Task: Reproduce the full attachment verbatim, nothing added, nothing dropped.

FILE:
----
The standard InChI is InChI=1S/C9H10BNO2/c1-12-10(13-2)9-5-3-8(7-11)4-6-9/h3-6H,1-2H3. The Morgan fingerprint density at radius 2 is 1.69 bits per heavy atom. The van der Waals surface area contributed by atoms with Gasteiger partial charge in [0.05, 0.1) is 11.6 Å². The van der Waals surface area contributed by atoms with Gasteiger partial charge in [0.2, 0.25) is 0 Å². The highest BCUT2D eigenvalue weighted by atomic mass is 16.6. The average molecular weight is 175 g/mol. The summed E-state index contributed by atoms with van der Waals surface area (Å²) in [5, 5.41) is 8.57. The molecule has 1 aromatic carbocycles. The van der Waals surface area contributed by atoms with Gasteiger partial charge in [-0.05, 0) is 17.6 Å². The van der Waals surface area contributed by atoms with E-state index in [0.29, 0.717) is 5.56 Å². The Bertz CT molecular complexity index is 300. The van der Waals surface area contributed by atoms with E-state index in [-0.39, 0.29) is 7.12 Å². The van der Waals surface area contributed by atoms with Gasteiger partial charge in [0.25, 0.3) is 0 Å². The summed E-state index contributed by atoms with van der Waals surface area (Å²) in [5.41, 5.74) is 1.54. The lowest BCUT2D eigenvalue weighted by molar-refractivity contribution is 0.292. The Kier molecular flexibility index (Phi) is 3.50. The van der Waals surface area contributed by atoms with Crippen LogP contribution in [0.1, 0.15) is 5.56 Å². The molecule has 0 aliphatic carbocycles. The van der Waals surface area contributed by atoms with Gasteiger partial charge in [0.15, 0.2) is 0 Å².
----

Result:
The standard InChI is InChI=1S/C9H10BNO2/c1-12-10(13-2)9-5-3-8(7-11)4-6-9/h3-6H,1-2H3. The Morgan fingerprint density at radius 2 is 1.69 bits per heavy atom. The van der Waals surface area contributed by atoms with Gasteiger partial charge in [0.05, 0.1) is 11.6 Å². The van der Waals surface area contributed by atoms with Gasteiger partial charge in [0.2, 0.25) is 0 Å². The highest BCUT2D eigenvalue weighted by atomic mass is 16.6. The average molecular weight is 175 g/mol. The summed E-state index contributed by atoms with van der Waals surface area (Å²) in [5, 5.41) is 8.57. The molecule has 1 aromatic carbocycles. The van der Waals surface area contributed by atoms with Gasteiger partial charge in [-0.05, 0) is 17.6 Å². The van der Waals surface area contributed by atoms with E-state index in [0.29, 0.717) is 5.56 Å². The Bertz CT molecular complexity index is 300. The van der Waals surface area contributed by atoms with E-state index in [-0.39, 0.29) is 7.12 Å². The van der Waals surface area contributed by atoms with Gasteiger partial charge in [0.25, 0.3) is 0 Å². The summed E-state index contributed by atoms with van der Waals surface area (Å²) in [5.41, 5.74) is 1.54. The lowest BCUT2D eigenvalue weighted by molar-refractivity contribution is 0.292. The Kier molecular flexibility index (Phi) is 3.50. The van der Waals surface area contributed by atoms with Crippen LogP contribution in [0.1, 0.15) is 5.56 Å². The molecule has 0 aliphatic carbocycles. The van der Waals surface area contributed by atoms with Gasteiger partial charge in [0.15, 0.2) is 0 Å².